Expressing “optimism” about improvement in ties with India, Pakistan High Commissioner Abdul Basit Wednesday said “one can never lose hope”.
“Many things have been spoken again and again. There are some accepted ground realities. Still, chances are always there for improvement in the ties. As a diplomat I am very optimistic,” said Basit, who was accompanied by his wife Summiya to a visit to the Indian Institute of Advanced Study (IIAS) to deliver a talk on “Pakistan-India Relations: The Current Situation” here at the sprawling Rashtrapati Niwas, formerly known as Viceregal Lodge.
“Diplomats never lose hope and while standing at such a historic place – Shimla, the summer capital of British India that has been witness to a series of pre- and post-Independence dialogues – one can’t give up hope,” he told The Indian Express.
Earlier, while interacting with scholars, including IIAS director Dr Chetan Singh, the High Commissioner said the process of dialogue between the two countries has “suffered a blow” after the terrorist attack on Pathankot air base but “still things are not so bad”.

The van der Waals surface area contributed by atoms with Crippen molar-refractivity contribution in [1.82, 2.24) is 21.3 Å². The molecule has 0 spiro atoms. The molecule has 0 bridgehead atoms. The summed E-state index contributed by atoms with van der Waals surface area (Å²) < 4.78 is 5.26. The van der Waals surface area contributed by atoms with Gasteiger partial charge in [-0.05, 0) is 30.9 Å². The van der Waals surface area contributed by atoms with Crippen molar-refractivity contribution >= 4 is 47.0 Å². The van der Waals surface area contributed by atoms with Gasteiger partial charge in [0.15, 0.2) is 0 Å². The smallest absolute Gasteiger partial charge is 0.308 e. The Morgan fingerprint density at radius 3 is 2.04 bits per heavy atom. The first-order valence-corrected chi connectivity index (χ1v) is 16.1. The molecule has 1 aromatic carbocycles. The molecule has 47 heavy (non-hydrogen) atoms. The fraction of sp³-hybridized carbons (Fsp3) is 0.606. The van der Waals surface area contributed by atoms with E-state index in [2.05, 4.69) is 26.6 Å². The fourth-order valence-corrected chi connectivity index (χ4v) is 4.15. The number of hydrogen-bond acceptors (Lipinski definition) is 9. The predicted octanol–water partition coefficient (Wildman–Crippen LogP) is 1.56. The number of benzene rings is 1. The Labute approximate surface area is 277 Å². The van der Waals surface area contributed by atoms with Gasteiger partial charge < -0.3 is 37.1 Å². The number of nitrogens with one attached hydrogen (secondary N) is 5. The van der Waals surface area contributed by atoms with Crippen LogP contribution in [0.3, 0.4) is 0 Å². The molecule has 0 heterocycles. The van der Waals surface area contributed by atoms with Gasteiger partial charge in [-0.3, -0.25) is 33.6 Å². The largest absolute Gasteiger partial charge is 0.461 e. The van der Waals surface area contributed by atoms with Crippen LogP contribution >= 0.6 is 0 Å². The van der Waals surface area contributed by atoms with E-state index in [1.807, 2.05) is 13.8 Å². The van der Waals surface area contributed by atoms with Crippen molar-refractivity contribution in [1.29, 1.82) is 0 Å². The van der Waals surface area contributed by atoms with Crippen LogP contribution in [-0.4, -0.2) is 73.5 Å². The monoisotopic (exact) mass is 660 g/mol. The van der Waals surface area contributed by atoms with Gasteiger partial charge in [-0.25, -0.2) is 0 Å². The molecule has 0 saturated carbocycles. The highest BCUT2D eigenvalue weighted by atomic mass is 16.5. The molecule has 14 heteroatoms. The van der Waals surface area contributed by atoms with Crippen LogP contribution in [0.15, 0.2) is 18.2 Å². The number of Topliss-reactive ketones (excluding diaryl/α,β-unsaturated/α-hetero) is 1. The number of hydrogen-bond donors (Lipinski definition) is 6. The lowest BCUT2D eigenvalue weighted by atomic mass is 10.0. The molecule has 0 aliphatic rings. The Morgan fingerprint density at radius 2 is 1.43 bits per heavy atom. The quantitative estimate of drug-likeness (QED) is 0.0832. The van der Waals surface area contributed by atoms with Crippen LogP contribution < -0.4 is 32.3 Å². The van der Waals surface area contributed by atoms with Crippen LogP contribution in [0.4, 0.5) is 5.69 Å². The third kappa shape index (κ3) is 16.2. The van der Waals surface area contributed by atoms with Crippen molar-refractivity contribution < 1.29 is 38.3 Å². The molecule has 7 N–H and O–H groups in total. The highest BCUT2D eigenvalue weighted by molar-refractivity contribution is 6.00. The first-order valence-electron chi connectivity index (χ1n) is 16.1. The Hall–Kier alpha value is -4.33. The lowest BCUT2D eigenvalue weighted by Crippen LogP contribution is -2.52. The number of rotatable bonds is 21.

“It (dialogue) got stalled following the Pathankot incident. However, an important thing that happened this time was that reaction from both the sides was not strong as had been the case during earlier attacks. There are good chances of engagement between the two countries in the process of dialogue,” he said.
Basit suggested that India “move forward” with its investigation in the 2007 Samjhauta Express blast case.
Replying to questions raised by the scholars and IIAS fellows, Basit said “people to people contact” was the best way to bring some kind of stability in the relations. In fact, there is a strong need to create a mechanism so that any unforeseen happening doesn’t derail the process of dialogue, he said. “Some basic certainty in the relations between the two countries is of paramount importance.”
On suggestion from an IIAS fellow, Bettina Baurmer, the High Commissioner agreed to promote “inter-faith dialogue” between the two neighbouring countries. Basit also stressed on the need to promote economic and trade relations, apart from welcoming artists in India and Pakistan.
Basit earlier took a stroll at the lawns of IIAS and spoke favourably about the state. “I wish Shimla continued to remain a summer capital of India. This place is such an impressive hill station,” he said as he observed the architecture of the Rashtrapati Niwas, built in 1888, while being accompanied by IIAS director and other senior officials of the institute.